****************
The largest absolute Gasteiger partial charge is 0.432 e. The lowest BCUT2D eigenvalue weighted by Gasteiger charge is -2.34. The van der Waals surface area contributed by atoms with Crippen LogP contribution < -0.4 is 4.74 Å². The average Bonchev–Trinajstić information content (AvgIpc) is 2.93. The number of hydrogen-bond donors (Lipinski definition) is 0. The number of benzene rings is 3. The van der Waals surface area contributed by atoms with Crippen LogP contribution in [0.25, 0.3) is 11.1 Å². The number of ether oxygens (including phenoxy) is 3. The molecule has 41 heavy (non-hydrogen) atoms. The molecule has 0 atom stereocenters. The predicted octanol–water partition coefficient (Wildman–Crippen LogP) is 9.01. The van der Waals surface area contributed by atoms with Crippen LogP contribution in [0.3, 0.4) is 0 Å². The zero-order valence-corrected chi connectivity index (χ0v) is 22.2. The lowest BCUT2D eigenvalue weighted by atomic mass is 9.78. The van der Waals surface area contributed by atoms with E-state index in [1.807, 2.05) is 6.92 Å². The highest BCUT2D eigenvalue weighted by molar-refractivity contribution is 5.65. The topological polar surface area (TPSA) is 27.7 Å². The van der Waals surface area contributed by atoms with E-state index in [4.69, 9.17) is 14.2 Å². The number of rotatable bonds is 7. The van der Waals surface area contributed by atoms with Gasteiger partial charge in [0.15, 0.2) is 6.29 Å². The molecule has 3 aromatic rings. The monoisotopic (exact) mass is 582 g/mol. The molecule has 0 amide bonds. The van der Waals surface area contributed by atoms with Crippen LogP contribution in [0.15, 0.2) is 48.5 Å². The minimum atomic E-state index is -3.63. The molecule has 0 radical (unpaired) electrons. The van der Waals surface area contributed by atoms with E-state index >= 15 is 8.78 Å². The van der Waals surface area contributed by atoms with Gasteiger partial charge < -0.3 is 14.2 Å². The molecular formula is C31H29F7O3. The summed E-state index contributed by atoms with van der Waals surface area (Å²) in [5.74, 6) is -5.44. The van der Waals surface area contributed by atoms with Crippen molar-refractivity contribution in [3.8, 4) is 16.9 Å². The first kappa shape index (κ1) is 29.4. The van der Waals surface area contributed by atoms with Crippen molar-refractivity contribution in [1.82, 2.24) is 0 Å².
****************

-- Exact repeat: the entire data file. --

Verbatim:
The largest absolute Gasteiger partial charge is 0.432 e. The lowest BCUT2D eigenvalue weighted by Gasteiger charge is -2.34. The van der Waals surface area contributed by atoms with Crippen LogP contribution < -0.4 is 4.74 Å². The average Bonchev–Trinajstić information content (AvgIpc) is 2.93. The number of hydrogen-bond donors (Lipinski definition) is 0. The number of benzene rings is 3. The van der Waals surface area contributed by atoms with Crippen LogP contribution in [0.25, 0.3) is 11.1 Å². The number of ether oxygens (including phenoxy) is 3. The molecule has 41 heavy (non-hydrogen) atoms. The molecule has 0 atom stereocenters. The predicted octanol–water partition coefficient (Wildman–Crippen LogP) is 9.01. The van der Waals surface area contributed by atoms with Crippen LogP contribution in [0.3, 0.4) is 0 Å². The zero-order valence-corrected chi connectivity index (χ0v) is 22.2. The lowest BCUT2D eigenvalue weighted by atomic mass is 9.78. The van der Waals surface area contributed by atoms with E-state index in [1.807, 2.05) is 6.92 Å². The highest BCUT2D eigenvalue weighted by molar-refractivity contribution is 5.65. The topological polar surface area (TPSA) is 27.7 Å². The van der Waals surface area contributed by atoms with E-state index in [4.69, 9.17) is 14.2 Å². The number of rotatable bonds is 7. The van der Waals surface area contributed by atoms with Gasteiger partial charge in [0.15, 0.2) is 6.29 Å². The molecule has 3 aromatic rings. The monoisotopic (exact) mass is 582 g/mol. The molecule has 0 amide bonds. The van der Waals surface area contributed by atoms with Crippen LogP contribution in [0.15, 0.2) is 48.5 Å². The minimum atomic E-state index is -3.63. The molecule has 0 radical (unpaired) electrons. The van der Waals surface area contributed by atoms with E-state index >= 15 is 8.78 Å². The van der Waals surface area contributed by atoms with Gasteiger partial charge < -0.3 is 14.2 Å². The molecular formula is C31H29F7O3. The summed E-state index contributed by atoms with van der Waals surface area (Å²) in [5.74, 6) is -5.44. The van der Waals surface area contributed by atoms with Crippen molar-refractivity contribution in [3.8, 4) is 16.9 Å². The first kappa shape index (κ1) is 29.4. The van der Waals surface area contributed by atoms with Crippen molar-refractivity contribution in [1.82, 2.24) is 0 Å².